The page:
The weight of the world can feel too heavy for many, however there is compelling evidence through recent psychedelic research that ‘awakening consciousness’ is possible. People who engage with psychedelic medicines often report that their sense of being a self or ‘I’ as they previously had known, distinct from the rest of the world, has diminished or dissolved altogether (Letheby & Gerrans, 2020). Neuroscientific studies show, through brain imaging, the brain exhibits more characteristics of criticality in the psychedelic state than what are apparent during normal waking consciousness (Carhart-Harris, 2018). Imagine a wire circuit where only half the wires are firing, however, there is a switch that can activate all wires once.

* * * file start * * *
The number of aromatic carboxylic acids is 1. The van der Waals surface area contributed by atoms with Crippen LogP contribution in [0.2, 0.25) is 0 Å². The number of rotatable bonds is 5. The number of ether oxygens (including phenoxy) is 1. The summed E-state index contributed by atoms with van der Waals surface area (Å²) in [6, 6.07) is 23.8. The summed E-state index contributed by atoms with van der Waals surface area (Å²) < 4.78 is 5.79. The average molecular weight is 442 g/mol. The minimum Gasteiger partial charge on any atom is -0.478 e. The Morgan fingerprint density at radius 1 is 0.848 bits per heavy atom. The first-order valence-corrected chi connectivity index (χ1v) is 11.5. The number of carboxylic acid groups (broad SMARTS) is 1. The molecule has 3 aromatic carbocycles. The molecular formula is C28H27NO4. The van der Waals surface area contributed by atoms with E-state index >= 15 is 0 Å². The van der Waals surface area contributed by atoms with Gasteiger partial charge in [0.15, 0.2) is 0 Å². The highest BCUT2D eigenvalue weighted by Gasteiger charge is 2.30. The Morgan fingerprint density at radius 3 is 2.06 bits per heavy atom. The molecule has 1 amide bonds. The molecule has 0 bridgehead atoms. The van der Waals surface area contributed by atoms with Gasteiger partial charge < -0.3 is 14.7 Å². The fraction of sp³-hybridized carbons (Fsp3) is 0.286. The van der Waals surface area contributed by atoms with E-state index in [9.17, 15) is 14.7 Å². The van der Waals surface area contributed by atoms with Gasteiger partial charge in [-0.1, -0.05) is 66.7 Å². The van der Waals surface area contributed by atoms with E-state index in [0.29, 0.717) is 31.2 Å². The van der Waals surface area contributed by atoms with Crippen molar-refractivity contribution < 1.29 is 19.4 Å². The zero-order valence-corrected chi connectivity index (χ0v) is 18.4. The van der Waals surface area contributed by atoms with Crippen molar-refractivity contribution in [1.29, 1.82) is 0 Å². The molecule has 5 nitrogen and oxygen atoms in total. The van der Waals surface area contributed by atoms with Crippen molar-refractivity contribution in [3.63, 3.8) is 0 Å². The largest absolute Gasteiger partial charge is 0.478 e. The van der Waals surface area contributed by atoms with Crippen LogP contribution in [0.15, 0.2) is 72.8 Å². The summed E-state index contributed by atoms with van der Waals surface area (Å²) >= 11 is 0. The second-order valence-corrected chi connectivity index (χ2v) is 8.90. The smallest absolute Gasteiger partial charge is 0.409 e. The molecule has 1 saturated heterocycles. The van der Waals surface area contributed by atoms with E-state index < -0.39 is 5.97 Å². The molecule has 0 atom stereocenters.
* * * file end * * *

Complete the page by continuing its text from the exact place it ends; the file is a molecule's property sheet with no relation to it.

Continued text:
When guided with experience in a control setting, Psychedelics have the ability to disrupt stereotyped predictive patterns of thoughts and behaviours leading to transcendence experiences and complete ego dissolution, following only a few dosages (Roseman et al., 2019). Participants in psychedelic ceremonies and clinical trials have reported profound psychotherapeutic effects of alleviated emotional imbalances, working with interpersonal relations, and exploring the inner realm, intrapsychic structures, and spiritual development. Returning to the aforementioned analogy, following the reboot, the wire circuit (in the mind) is rewired permanently in a healthy yet transformed state. It is as if the transformative experience invites us to lose ourselves as we know, to reconnect with the parts that had splintered off, discovering the purest version of ourselves.